Differences in the median salary for male and female deans reflect the differences for academic staff overall, with women earning slightly less than men. In 2018, female deans ($196,239) earned 97.3% of male deans' salaries ($201,578). Similarly, female assistant deans ($160,006) earned 94.4% of male assistant deans ($169,421). In 2015, all women in the general population with a university degree above bachelor's level earned $0.90 for every dollar earned by men (Women in Canada: A Gender-based Statistical Report).

Growing share of seniors among full-time university teaching workforce

There has been a considerable shift in the age distribution of full-time academic staff. For example, the proportion of staff in the youngest age cohorts (under the age of 40) declined from 59% in 1970/1971 to 15% in 2018/2019. In contrast, the share of staff in the oldest age cohorts (60 years and older) rose from 4% to 24% over the same time period. This reflects, in part, the movement of the baby boom generation through the workforce. As well, more recently, there has been a notable increase in the proportion of staff over the age of 65. In 2005/2006, those over the age of 65 accounted for under 3% of total academic staff. By 2018/2019, this share had grown to 11%. This increase coincided with the end of provincial mandatory retirement legislation in most provinces in the mid 2000s.

Chart 2  Chart 2: Proportion of full-time academic staff by age group, 1970/1971 to 2018/2019
Proportion of full-time academic staff by age group, 1970/1971 to 2018/2019

Shifting structure of full-time academic staff

In 2018/2019, over two-thirds of full-time teaching staff were at the highest ranks of full (36%) and associate (34%) professor. Assistant professors accounted for a further 19%, and all others (including lecturers, instructors and other full-time teaching staff) accounted for 11%. In contrast, in 1970/1971, full professors accounted for 20% of all full-time teaching staff, associate professors for 26%, assistant professors for 36% and all others, 18%.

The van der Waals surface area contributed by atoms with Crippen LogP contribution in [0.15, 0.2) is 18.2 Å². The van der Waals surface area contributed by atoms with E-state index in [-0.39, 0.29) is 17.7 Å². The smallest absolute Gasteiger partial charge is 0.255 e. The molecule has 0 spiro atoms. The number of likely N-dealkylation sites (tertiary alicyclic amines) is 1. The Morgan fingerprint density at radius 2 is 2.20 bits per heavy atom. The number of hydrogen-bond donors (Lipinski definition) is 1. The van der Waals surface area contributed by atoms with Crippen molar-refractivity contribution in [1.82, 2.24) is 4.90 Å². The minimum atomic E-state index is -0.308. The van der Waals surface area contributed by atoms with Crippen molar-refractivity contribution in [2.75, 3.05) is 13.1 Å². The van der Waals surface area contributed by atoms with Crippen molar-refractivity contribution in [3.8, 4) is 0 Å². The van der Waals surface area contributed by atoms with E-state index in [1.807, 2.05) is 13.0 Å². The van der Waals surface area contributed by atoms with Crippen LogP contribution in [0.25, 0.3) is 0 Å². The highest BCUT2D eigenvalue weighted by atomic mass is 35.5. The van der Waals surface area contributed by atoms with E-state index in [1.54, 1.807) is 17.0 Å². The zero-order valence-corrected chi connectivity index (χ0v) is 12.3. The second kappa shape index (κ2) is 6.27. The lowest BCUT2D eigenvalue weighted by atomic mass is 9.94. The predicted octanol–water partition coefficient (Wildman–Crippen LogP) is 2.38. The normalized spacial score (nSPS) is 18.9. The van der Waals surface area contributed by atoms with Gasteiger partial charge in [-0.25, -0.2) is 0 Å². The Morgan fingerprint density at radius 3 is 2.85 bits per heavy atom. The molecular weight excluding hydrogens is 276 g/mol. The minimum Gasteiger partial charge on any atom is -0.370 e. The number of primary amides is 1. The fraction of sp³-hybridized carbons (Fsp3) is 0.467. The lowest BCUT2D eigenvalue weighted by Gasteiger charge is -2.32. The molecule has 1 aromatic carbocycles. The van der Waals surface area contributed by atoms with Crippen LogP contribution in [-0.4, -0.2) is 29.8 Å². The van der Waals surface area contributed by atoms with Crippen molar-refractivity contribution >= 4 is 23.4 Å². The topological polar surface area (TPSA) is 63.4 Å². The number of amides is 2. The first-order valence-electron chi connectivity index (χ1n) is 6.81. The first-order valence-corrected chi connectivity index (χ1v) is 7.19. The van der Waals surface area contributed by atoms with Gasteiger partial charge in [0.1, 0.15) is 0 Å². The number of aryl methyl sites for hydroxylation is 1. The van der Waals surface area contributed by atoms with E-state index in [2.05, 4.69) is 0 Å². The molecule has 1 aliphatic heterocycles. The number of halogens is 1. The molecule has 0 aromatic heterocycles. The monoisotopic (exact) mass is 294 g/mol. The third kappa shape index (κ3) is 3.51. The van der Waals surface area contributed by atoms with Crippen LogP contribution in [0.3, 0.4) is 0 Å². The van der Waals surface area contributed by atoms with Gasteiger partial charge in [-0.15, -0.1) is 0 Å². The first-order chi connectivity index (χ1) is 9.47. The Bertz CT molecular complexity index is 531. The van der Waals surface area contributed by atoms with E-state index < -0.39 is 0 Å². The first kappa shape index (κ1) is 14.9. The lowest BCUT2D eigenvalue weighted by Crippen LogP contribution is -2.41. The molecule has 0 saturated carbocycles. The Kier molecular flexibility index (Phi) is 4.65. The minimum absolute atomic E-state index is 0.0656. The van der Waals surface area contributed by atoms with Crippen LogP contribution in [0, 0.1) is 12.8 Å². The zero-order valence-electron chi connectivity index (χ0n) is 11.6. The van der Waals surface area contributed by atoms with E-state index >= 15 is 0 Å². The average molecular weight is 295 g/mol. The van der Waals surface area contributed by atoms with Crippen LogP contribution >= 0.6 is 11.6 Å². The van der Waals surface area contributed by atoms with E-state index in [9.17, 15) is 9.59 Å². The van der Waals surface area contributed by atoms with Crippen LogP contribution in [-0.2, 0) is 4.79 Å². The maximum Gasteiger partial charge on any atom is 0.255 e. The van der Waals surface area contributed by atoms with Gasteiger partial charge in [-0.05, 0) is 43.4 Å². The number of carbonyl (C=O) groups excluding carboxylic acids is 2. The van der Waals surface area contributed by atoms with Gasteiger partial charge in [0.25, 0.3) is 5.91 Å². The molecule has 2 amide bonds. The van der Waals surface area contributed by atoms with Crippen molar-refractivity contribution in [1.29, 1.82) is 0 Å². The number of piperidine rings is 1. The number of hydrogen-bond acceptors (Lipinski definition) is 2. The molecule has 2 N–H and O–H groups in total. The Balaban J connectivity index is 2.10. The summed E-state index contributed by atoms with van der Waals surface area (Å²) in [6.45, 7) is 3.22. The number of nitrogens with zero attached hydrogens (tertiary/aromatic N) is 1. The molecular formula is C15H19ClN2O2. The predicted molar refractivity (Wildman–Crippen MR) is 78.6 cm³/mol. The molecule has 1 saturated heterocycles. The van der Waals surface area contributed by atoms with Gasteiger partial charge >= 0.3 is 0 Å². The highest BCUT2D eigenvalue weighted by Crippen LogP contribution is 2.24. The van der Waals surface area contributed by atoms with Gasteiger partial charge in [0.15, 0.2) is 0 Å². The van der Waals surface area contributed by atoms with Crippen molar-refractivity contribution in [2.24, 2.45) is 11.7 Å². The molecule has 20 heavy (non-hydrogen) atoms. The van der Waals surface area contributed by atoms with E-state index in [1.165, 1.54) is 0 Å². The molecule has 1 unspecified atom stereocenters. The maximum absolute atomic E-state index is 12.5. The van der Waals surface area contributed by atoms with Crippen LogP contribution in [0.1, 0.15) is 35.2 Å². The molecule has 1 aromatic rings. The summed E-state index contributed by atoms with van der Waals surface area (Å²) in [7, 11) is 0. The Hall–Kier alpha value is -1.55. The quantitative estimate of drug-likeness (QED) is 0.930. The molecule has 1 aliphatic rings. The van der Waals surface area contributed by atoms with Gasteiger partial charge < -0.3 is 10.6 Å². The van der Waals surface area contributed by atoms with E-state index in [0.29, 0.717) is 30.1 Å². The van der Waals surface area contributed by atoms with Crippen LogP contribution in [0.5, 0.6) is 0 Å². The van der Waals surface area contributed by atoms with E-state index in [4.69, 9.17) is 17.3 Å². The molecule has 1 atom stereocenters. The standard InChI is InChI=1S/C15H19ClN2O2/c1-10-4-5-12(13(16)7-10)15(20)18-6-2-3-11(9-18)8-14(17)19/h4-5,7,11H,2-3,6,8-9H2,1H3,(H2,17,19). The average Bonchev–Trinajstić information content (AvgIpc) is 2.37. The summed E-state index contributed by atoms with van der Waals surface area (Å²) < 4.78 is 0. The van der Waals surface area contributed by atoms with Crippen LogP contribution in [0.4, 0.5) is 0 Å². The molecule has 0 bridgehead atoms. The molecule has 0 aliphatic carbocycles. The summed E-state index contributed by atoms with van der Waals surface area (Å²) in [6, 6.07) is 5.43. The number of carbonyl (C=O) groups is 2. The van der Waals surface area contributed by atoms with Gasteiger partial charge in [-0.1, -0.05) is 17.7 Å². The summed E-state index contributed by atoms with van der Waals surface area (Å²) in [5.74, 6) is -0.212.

The total expenditure on wages and salaries of academic staff has changed little since 2000/2001 (the first year for which these data are available). This can be attributed to the increasing presence of the higher-paid teaching staff being offset by the diminishing numbers at the entry level (assistant professor). In 2016/2017, wages and salaries accounted for one-third of total operating expenditures of Canadian universities.

Chart 3  Chart 3: Proportion of full-time academic teaching staff by rank, 1970/1971 and 2018/2019
Proportion of full-time academic teaching staff by rank, 1970/1971 and 2018/2019

  Note to readers

The University and College Academic Staff System provides a detailed portrait of full-time academic staff in public universities in Canada. This includes staff who are full time and who are tenured, leading to tenure or have contracts of greater than one year.

Collection of data on senior administrative staff commenced in 1971 and include the following categories: deans, assistant or associate deans, directors whose responsibilities and salary are equivalent to deans, director/department head, chairperson, and assistant or associate to these positions. Note that data on staff who are solely responsible for university administration (presidents, vice-presidents, registrar etc.) are not collected.

Information on part-time teaching staff is currently not in the scope of the data released today; however, Statistics Canada is currently in the process of expanding the coverage to include information on these staff.

Contact information